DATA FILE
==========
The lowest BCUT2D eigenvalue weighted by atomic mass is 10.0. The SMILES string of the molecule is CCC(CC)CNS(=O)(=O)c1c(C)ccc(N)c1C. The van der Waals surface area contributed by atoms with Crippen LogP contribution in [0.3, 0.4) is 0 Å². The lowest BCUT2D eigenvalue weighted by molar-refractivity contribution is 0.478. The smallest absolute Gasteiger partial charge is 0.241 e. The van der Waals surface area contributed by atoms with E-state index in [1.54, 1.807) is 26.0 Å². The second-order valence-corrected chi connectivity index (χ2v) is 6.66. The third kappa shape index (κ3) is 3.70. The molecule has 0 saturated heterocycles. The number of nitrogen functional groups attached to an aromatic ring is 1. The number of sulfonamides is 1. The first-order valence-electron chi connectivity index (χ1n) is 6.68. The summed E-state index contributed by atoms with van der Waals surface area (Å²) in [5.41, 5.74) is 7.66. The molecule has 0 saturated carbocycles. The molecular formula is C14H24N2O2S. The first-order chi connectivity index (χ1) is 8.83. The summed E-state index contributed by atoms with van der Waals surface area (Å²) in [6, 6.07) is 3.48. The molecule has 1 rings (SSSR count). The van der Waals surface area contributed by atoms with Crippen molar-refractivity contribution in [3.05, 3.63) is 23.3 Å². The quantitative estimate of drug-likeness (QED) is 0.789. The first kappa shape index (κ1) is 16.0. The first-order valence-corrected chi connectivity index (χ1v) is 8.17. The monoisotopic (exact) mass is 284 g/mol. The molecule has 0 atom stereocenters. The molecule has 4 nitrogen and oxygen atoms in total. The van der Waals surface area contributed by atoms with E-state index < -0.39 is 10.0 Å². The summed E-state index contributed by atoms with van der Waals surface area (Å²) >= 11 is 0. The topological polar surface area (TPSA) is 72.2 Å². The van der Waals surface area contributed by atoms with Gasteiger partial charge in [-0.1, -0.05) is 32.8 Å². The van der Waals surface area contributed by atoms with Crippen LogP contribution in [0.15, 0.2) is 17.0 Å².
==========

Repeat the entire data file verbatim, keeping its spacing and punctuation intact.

The lowest BCUT2D eigenvalue weighted by atomic mass is 10.0. The SMILES string of the molecule is CCC(CC)CNS(=O)(=O)c1c(C)ccc(N)c1C. The van der Waals surface area contributed by atoms with Crippen LogP contribution in [0.3, 0.4) is 0 Å². The lowest BCUT2D eigenvalue weighted by molar-refractivity contribution is 0.478. The smallest absolute Gasteiger partial charge is 0.241 e. The van der Waals surface area contributed by atoms with E-state index in [1.54, 1.807) is 26.0 Å². The second-order valence-corrected chi connectivity index (χ2v) is 6.66. The third kappa shape index (κ3) is 3.70. The molecule has 0 saturated heterocycles. The number of nitrogen functional groups attached to an aromatic ring is 1. The number of sulfonamides is 1. The first-order valence-electron chi connectivity index (χ1n) is 6.68. The summed E-state index contributed by atoms with van der Waals surface area (Å²) in [5.41, 5.74) is 7.66. The molecule has 0 saturated carbocycles. The molecular formula is C14H24N2O2S. The first-order chi connectivity index (χ1) is 8.83. The summed E-state index contributed by atoms with van der Waals surface area (Å²) in [6, 6.07) is 3.48. The molecule has 1 rings (SSSR count). The van der Waals surface area contributed by atoms with Crippen molar-refractivity contribution in [3.05, 3.63) is 23.3 Å². The quantitative estimate of drug-likeness (QED) is 0.789. The first kappa shape index (κ1) is 16.0. The first-order valence-corrected chi connectivity index (χ1v) is 8.17. The monoisotopic (exact) mass is 284 g/mol. The molecule has 0 atom stereocenters. The molecule has 4 nitrogen and oxygen atoms in total. The van der Waals surface area contributed by atoms with E-state index < -0.39 is 10.0 Å². The summed E-state index contributed by atoms with van der Waals surface area (Å²) >= 11 is 0. The topological polar surface area (TPSA) is 72.2 Å². The van der Waals surface area contributed by atoms with Gasteiger partial charge in [-0.1, -0.05) is 32.8 Å². The van der Waals surface area contributed by atoms with Crippen LogP contribution in [0.15, 0.2) is 17.0 Å².